Meet Color Fonts

A text where we’re trying to figure out why we need color fonts, where to find them, and how to use them (spoiler alert: all this is really complicated)

July 21, 2023

Normally, web fonts do not contain any information on color, just telling us how many pixels make up a letter. A layout designer specifies a font’s color chosen by a designer separately, in the CSS styles. It had never been a problem until emojis arrived — their meaning depends on the color (🇾🇪🇳🇱🇱🇺), which means you can’t have them have the same color.

Color emojis that we see on our screens today are in fact the most popular color font.

Are color fonts good for anything except these emojis?

Yeah, you can add color to any other font, not just emojis. In such a typeface, each glyph element can have its own color. The information on this color is stored in a font file, which means you can’t paint this font, let’s say, black using a graphic editor software without converting it to curves. On the other hand, a layout designer working with a color font won’t have to specify the color in the CSS.

Predefined color palette might mean more control over using a font for a font designer, and less efforts spent on implementing a complicated design solution for a layout designer.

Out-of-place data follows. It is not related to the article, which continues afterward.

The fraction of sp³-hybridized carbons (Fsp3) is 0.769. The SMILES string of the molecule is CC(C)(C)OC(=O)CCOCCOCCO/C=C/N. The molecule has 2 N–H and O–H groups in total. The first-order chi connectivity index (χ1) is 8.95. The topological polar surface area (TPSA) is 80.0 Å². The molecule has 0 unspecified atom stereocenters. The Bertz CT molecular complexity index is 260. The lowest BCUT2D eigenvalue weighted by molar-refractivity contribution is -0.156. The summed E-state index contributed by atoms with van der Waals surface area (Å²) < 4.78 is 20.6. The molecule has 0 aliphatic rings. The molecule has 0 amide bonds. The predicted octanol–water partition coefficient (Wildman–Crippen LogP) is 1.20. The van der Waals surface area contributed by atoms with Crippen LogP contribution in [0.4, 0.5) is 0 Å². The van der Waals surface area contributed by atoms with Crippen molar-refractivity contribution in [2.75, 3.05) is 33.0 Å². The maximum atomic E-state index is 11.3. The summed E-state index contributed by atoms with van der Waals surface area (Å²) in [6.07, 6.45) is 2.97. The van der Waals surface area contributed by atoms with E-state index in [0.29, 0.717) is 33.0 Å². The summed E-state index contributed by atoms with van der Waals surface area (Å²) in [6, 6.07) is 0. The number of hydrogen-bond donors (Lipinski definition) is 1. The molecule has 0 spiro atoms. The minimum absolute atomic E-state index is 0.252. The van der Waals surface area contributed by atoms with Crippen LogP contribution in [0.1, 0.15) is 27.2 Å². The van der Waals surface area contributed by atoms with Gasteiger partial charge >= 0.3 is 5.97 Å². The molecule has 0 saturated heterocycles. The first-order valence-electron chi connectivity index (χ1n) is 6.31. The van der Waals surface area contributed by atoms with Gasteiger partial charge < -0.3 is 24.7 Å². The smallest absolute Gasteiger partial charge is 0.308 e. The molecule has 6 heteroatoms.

Are color fonts something new?

Toshi Omagari, designer and author of the book named Arcade Game Typography, writes that the first ever color font was created in 1982 for a game Insector (which was never released). Yet it was only 7 years ago that we started talking about color fonts in today’s understanding.

Back then there were four separate standards. OpenType-SVG — fonts consisting of separate vector or raster images — was being developed by Adobe. The company even released an extension which enabled creating fonts in Photoshop and Illustrator.

2 Gilbert, OpenType-SVG font, Ogilvy&Mather and Adobe collaboration

However, OpenType-SVG files were much heavier than OpenType files, and Chrome, for example, refused to support this format. The CBDT/CBLC and SBIX fonts dealt only with raster images and turned out to be not applicable on the Web. It was only COLR, which allowed making variable color fonts and did not significantly increase a file size, that subsequently received cross browser support.

COLRv1 (an enhanced version of COLR) arrived along with the OpenType 1.9 standard. One can apply gradients and their own alternative color palette (which essentially means that one color font might have a number of options of color solutions).

3 Alternative color palettes of the Nabla typeface (Typearture, Google Fonts)

And even though you can design color fonts using any popular font tools, they are only supported by Google Chrome, and when a user installs a font on their machine they see nothing but the default color palette.

What tool do I need to work with color fonts?